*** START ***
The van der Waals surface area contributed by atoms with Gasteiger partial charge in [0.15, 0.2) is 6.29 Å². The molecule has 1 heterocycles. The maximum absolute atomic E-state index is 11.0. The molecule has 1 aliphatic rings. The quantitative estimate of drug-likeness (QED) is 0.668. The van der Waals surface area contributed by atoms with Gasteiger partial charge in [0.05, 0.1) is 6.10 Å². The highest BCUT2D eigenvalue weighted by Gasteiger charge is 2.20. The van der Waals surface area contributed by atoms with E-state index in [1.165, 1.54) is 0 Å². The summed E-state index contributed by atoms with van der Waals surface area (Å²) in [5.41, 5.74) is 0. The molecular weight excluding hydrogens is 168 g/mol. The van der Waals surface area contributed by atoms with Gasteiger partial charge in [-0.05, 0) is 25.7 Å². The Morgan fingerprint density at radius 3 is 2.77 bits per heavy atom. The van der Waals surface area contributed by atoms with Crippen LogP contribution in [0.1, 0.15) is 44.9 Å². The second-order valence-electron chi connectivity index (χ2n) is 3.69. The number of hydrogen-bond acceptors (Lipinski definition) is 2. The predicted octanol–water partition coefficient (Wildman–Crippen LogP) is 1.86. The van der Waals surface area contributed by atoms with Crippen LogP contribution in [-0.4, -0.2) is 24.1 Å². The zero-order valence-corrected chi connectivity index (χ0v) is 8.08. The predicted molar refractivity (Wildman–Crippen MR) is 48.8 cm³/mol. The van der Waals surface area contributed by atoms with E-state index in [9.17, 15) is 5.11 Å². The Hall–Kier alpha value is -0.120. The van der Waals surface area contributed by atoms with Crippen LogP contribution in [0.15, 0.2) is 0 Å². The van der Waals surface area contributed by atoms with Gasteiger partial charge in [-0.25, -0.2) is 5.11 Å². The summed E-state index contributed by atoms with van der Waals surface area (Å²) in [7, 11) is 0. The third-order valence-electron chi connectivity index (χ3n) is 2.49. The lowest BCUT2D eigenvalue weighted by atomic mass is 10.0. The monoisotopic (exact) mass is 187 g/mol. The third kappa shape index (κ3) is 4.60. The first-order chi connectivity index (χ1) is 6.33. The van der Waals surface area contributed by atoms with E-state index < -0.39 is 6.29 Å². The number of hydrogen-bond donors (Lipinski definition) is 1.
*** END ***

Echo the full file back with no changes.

The van der Waals surface area contributed by atoms with Gasteiger partial charge in [0.15, 0.2) is 6.29 Å². The molecule has 1 heterocycles. The maximum absolute atomic E-state index is 11.0. The molecule has 1 aliphatic rings. The quantitative estimate of drug-likeness (QED) is 0.668. The van der Waals surface area contributed by atoms with Gasteiger partial charge in [0.05, 0.1) is 6.10 Å². The highest BCUT2D eigenvalue weighted by Gasteiger charge is 2.20. The van der Waals surface area contributed by atoms with E-state index in [1.165, 1.54) is 0 Å². The summed E-state index contributed by atoms with van der Waals surface area (Å²) in [5.41, 5.74) is 0. The molecular weight excluding hydrogens is 168 g/mol. The van der Waals surface area contributed by atoms with Gasteiger partial charge in [-0.05, 0) is 25.7 Å². The Morgan fingerprint density at radius 3 is 2.77 bits per heavy atom. The van der Waals surface area contributed by atoms with Crippen LogP contribution in [0.1, 0.15) is 44.9 Å². The second-order valence-electron chi connectivity index (χ2n) is 3.69. The number of hydrogen-bond acceptors (Lipinski definition) is 2. The predicted octanol–water partition coefficient (Wildman–Crippen LogP) is 1.86. The van der Waals surface area contributed by atoms with Crippen LogP contribution in [-0.4, -0.2) is 24.1 Å². The zero-order valence-corrected chi connectivity index (χ0v) is 8.08. The predicted molar refractivity (Wildman–Crippen MR) is 48.8 cm³/mol. The van der Waals surface area contributed by atoms with E-state index in [9.17, 15) is 5.11 Å². The Hall–Kier alpha value is -0.120. The van der Waals surface area contributed by atoms with Crippen LogP contribution in [0.15, 0.2) is 0 Å². The van der Waals surface area contributed by atoms with Gasteiger partial charge in [-0.25, -0.2) is 5.11 Å². The summed E-state index contributed by atoms with van der Waals surface area (Å²) in [7, 11) is 0. The third-order valence-electron chi connectivity index (χ3n) is 2.49. The lowest BCUT2D eigenvalue weighted by atomic mass is 10.0. The monoisotopic (exact) mass is 187 g/mol. The third kappa shape index (κ3) is 4.60. The first-order chi connectivity index (χ1) is 6.33. The van der Waals surface area contributed by atoms with E-state index < -0.39 is 6.29 Å². The number of hydrogen-bond donors (Lipinski definition) is 1.